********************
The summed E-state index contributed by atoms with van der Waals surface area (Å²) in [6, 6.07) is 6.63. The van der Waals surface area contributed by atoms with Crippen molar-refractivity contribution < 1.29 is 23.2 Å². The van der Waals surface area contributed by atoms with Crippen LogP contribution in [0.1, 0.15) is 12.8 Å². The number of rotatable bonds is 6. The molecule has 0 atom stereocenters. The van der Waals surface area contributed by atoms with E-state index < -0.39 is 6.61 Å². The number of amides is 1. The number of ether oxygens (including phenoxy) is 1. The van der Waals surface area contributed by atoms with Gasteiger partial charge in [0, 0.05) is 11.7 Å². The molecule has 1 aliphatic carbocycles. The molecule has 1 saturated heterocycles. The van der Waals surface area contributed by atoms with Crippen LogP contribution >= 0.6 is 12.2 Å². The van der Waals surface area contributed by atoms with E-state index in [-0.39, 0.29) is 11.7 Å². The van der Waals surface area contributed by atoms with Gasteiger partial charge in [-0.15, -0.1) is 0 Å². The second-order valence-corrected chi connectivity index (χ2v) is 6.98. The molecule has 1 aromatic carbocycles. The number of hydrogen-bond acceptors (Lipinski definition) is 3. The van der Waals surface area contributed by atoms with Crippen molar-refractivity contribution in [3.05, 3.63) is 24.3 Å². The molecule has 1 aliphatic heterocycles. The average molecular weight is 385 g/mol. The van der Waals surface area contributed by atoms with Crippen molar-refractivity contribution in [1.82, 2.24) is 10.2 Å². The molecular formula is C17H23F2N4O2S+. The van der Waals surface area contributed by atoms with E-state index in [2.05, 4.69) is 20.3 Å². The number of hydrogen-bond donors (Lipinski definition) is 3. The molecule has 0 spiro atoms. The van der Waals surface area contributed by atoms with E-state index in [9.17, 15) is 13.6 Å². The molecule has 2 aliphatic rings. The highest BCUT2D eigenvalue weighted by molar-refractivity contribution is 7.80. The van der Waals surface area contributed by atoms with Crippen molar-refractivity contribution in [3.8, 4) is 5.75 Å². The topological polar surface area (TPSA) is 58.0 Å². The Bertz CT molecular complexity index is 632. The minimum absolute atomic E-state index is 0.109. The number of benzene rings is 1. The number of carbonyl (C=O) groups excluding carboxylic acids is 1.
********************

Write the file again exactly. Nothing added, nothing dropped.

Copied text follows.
The summed E-state index contributed by atoms with van der Waals surface area (Å²) in [6, 6.07) is 6.63. The van der Waals surface area contributed by atoms with Crippen molar-refractivity contribution < 1.29 is 23.2 Å². The van der Waals surface area contributed by atoms with Crippen LogP contribution in [0.1, 0.15) is 12.8 Å². The number of rotatable bonds is 6. The molecule has 0 atom stereocenters. The van der Waals surface area contributed by atoms with E-state index < -0.39 is 6.61 Å². The number of amides is 1. The number of ether oxygens (including phenoxy) is 1. The van der Waals surface area contributed by atoms with Gasteiger partial charge in [0, 0.05) is 11.7 Å². The molecule has 1 aliphatic carbocycles. The molecule has 1 saturated heterocycles. The van der Waals surface area contributed by atoms with Crippen LogP contribution >= 0.6 is 12.2 Å². The van der Waals surface area contributed by atoms with E-state index in [-0.39, 0.29) is 11.7 Å². The van der Waals surface area contributed by atoms with Gasteiger partial charge in [-0.15, -0.1) is 0 Å². The second-order valence-corrected chi connectivity index (χ2v) is 6.98. The molecule has 1 aromatic carbocycles. The number of hydrogen-bond acceptors (Lipinski definition) is 3. The van der Waals surface area contributed by atoms with Crippen molar-refractivity contribution in [3.05, 3.63) is 24.3 Å². The molecule has 1 aliphatic heterocycles. The average molecular weight is 385 g/mol. The van der Waals surface area contributed by atoms with Crippen molar-refractivity contribution in [1.82, 2.24) is 10.2 Å². The molecular formula is C17H23F2N4O2S+. The van der Waals surface area contributed by atoms with E-state index in [2.05, 4.69) is 20.3 Å². The number of hydrogen-bond donors (Lipinski definition) is 3. The molecule has 0 spiro atoms. The van der Waals surface area contributed by atoms with E-state index in [9.17, 15) is 13.6 Å². The molecule has 2 aliphatic rings. The highest BCUT2D eigenvalue weighted by molar-refractivity contribution is 7.80. The van der Waals surface area contributed by atoms with Crippen molar-refractivity contribution in [3.8, 4) is 5.75 Å². The topological polar surface area (TPSA) is 58.0 Å². The Bertz CT molecular complexity index is 632. The minimum absolute atomic E-state index is 0.109. The number of benzene rings is 1. The number of carbonyl (C=O) groups excluding carboxylic acids is 1.